Brexit: UK strikes deal on Horizon Europe but quits Erasmus+

Universities welcome certainty on research funding but lament loss of student exchange scheme

December 24, 2020
Flags of UK and the European Union in London
Source: iStock

The UK will participate in the European Union’s flagship research funding programmes under the terms of its post-Brexit trade deal, but will no longer be part of the Erasmus+ student exchange scheme.

Confirmation that the UK will become an associate member of the €95.5 billion (£87.6 billion) Horizon Europe research programme will come as a huge relief to academics, who feared the loss not only of funding but also the collaborative ties that came from participation. Horizon Europe includes the prestigious European Research Council, which funds some of the world’s leading academics.

Announcing that a deal had been struck, UK prime minister Boris Johnson said that the agreement offered “certainty for our scientists who will be able to continue to work together on great collective projects”.

“Although we want the UK to be a science superpower, we also want to be a collaborative science superpower,” Mr Johnson said.

The UK will make a contribution towards the Horizon Europe budget in order to secure its participation. Details of the agreement are yet to be published, but a summary said that the terms “provide for a fair and appropriate financial contribution towards [programmes such as Horizon Europe], fair treatment of UK participants, balanced provisions to ensure the sound financial management of programme funds, and appropriate governance arrangements”.

However, no such agreement could be struck on Erasmus+, after the two sides were unable to agree on the cost of the UK’s continued membership. Mr Johnson said that the UK would instead establish its own student mobility scheme, in partnership with “the best universities in the world”, named after computing innovator Alan Turing.

Michel Barnier, the European Commission’s chief negotiator, expressed regret at the UK’s decision on Erasmus+.

Vivienne Stern, the director of Universities UK International, said that she welcomed “clarity” on continued participation in Horizon Europe.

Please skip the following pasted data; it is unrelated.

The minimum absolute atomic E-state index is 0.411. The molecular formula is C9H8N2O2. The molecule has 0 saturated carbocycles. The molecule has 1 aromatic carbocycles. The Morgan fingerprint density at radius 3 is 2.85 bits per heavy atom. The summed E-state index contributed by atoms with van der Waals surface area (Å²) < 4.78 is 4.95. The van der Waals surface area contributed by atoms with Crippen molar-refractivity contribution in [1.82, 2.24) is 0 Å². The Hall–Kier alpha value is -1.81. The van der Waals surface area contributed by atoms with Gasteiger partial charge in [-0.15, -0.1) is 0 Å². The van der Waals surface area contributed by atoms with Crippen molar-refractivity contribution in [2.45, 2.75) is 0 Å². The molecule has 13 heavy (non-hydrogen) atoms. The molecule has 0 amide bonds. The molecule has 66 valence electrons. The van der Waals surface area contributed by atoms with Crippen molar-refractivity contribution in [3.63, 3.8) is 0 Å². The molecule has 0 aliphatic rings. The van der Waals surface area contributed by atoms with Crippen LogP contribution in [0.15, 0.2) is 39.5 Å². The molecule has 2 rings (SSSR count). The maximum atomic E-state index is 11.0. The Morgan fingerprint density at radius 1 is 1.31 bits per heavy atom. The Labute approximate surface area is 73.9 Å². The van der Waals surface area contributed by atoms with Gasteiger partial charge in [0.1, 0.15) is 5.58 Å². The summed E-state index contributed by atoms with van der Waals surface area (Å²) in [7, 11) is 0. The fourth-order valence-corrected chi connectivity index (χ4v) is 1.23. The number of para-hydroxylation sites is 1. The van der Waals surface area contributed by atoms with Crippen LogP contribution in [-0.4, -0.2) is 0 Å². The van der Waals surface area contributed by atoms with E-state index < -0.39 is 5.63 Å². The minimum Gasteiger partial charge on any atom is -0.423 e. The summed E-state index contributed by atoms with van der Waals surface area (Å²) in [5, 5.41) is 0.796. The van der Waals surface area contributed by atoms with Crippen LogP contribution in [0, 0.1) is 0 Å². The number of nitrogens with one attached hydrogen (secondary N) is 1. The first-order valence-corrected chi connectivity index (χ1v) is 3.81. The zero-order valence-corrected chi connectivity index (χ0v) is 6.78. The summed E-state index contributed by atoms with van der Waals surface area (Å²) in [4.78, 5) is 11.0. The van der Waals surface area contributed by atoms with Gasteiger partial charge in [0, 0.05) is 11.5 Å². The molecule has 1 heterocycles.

“This is fantastic news for the scientific community on both sides of the channel, which will allow universities in all regions of the UK to grow the scale and impact of international research collaboration, innovation and partnerships,” Ms Stern said.

Ms Stern said the news on Erasmus+ was “disappointing”, but welcomed the proposed UK alternative.

“We now ask the UK government to quickly provide clarity on this Erasmus+ domestic alternative, and that it be ambitious and fully funded. It must also deliver significant opportunities for future students to go global which the Erasmus programme has provided to date,” Ms Stern said.

Sir Adrian Smith, the president of the Royal Society, said he looked forward to seeing the details of the Brexit deal.

“Scientific progress thrives on collaboration and we have to make that as seamless as possible. The focus must now be on ensuring a fair and effective means to deliver appropriate association to EU science funding programmes, such as Horizon Europe, outlined in the agreement,” Sir Adrian said.

“Any delay in delivering such association will damage UK science and, in the event of any delay, the government must take quick action to protect and stabilise the world-class asset that is our science base.”

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